Hurling and camogie

'ABC goes GAA' is a delightful production

Mrs Kathleen Darragh of Cushendall, who has published 'ABC goes GAA'.

"We never knew there was a county Antrim," laughs Kathleen Darragh, despite her being born and bred in Belfast's Andersonstown. She certainly does know that now, because of the GAA, but outside the city.

Marriage to Malachy took her to the Glens, but her latest book 'ABC goes GAA' is about much more than Antrim, Belfast, Cushendall.

Her career as a teacher contributed to this delightful offering for young children, with rhyming couplets on facing pages, beautifully illustrated by Grace Elliott from Ballycastle with images depicting all aspects of the Association.

Kathleen's family now are steeped in the GAA, but that wasn't always the case for her, as she recalls: "I'm from Andersonstown, only moved to Cushendall when I got married. You know what that's like - nearly 50 years here but still a 'blow-in'," she says.

"I went to school at St Malachy's at Sussex Place, behind the City Hall, then St Teresa's, then went to Rathmore. I saw Gearoid Adams as the Head of PE there now and thought 'Quare difference from when we were at Rathmore.' There were no Gaelic games, we played hockey."

As for her remark in this article's opening paragraph, the explanation is simple: her father was a Down man, a Toman from Loughinisland, so "Growing up we were a very county Down family.

"From our house in Corby Way, through a gap in the houses, you could see the Mourne Mountains. That was daddy's question: 'Can you see the Mournes today?' We never knew there was a county Antrim."

Still, the interest in the GAA was there: "We would have been in Casement watching the football, especially when Down were playing."

Her own playing career was limited: "The only thing we played was on the street. I often laugh - Clare people think they invented 'ground hurling' - we did, because if you didn't keep the ball on the ground you broke a window."

The GAA was all around, though: "The Boyles lived on our street." That family included her contemporary Liam Boyle, who went on to captain Antrim footballers to the All-Ireland U21 title in 1969. Current Antrim hurler Domhnall Nugent "would be a great-grandson of those Boyles.

"I did play camogie a couple of times in Falls Park because Mrs Boyle tortured us, but I wasn't then allowed to go and play camogie because the rules of hockey are that you aren't allowed to lift your stick above your shoulder, that's a foul. Camogie gave you that habit of lifting your stick. I was quite a good hockey player."

It was the GAA that led to her marriage, she recalls: "I watched my first hurling match in Cushendun. One Easter I was asked to do a weekend job at the Bay Hotel [in Cushendun]. I eventually met Malachy and that was me and Cushendall - not Cushendun, Cushendall!"

Work took her there to, in time, after starting out near home in west Belfast: "I'm long retired but I taught for 40 years. Started off in Holy Trinity Boys in Monagh Road, Belfast, taught there for four years, then went to Larne for six, and then I was in Cushendall [St Mary's PS] for 30. The last 27 years I was in primary one, so early years would be my educational background."

That explains the quality content of her latest book, having had '12 Days of Christmas' published in 2006 by Veritas. Surprisingly, although she wrote the text of 'ABC goes GAA' three years ago, no Irish publishers were interested, so she self-published, with the books produced by Inpact Printing in Ballycastle.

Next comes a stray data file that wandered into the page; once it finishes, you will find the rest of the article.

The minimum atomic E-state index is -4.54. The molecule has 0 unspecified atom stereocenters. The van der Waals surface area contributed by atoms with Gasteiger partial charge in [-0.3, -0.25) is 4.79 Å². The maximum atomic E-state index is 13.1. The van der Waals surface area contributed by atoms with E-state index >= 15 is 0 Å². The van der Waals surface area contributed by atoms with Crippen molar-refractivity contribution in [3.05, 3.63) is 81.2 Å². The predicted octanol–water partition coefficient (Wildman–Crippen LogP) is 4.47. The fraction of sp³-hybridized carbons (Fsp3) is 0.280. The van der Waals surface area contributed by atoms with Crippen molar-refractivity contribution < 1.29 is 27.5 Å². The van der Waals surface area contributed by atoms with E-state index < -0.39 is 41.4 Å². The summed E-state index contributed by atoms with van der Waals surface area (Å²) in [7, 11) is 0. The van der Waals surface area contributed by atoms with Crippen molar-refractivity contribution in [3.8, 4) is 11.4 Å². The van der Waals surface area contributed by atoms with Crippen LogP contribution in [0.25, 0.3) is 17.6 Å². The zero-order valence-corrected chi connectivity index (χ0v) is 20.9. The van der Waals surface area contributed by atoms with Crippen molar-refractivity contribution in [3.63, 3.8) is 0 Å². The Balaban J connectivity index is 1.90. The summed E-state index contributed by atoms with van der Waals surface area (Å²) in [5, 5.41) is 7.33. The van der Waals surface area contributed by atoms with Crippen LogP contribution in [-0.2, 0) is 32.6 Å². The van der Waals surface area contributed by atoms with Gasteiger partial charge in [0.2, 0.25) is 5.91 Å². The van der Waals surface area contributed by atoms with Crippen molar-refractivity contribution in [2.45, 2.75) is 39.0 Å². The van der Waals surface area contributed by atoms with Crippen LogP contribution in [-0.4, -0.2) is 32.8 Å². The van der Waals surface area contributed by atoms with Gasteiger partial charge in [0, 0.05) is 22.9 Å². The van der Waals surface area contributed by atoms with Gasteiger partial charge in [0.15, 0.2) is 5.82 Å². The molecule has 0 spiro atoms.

Having struggled to get an illustrator, the book was put on the long finger, but "the first lockdown spurred me on… I'm very keen on rhyme, it helps children to go from one page to another."

She'd also done some productions of her own for family: "I've three grandchildren, John Og [Darragh] and Niamh and Aoife [McIlroy]. I did an 'ABC Niamh' and an 'ABC Aoife' and for John Og I did 'ABC of Tractors'.

"I thought I'd like to do something for all three of them. That took me down this route. I thought, 'What connects the three of them?' John Og lives in Armoy, the girls live in Ballycastle, and we live in Cushendall. The connection is the GAA, isn't it?"

The images complement the words superbly: "When I started talking to Grace I said to her I needed wide representation of gender, race, and disability. I think that is the GAA now, isn't it? It's very inclusive."

Kathleen's favourite illustration in the book is for that tricky letter 'X', representing 'eXtra man'. It's not just any supporter, though, it's a painting of the Ruairi Ogs' number one fan and mascot 'Wee' John McKillop, based on a photo by Seamus Loughran.

There are numerous lovely touches of design and content throughout the book, including on that particular page: "Seamus Loughran gave me permission to use his photograph. I've put stars for people who have gone before us - and one star has a fada on it, and that's for Seamus Og, Seamus's son who passed away three years ago, so it would be special for him."

'ABC goes GAA' is dedicated to someone who will never be forgotten by the Darraghs, or the local community: "Our John, our eldest son, he died in 1991. He was playing hurling for Cushendall and he collapsed and died a couple of days later. He would have been 15 weeks three after. The North Antrim [Minor] Championship is called after him, the John Darragh Cup.

"We've a big mural in Cushendall and John's on that, as is Danny McNaughton, and the message is 'They went to hurl and didn't come home'. My book is in John's memory, but the motivation was for the grandchildren."

While special to Kathleen and her family circle, any young children with an interest in the GAA will love this book.

* To purchase, go to the 'ABC goes GAA' Facebook page and message the author; the long list of north Antrim shops where it's available is also listed there.

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Hurling and camogie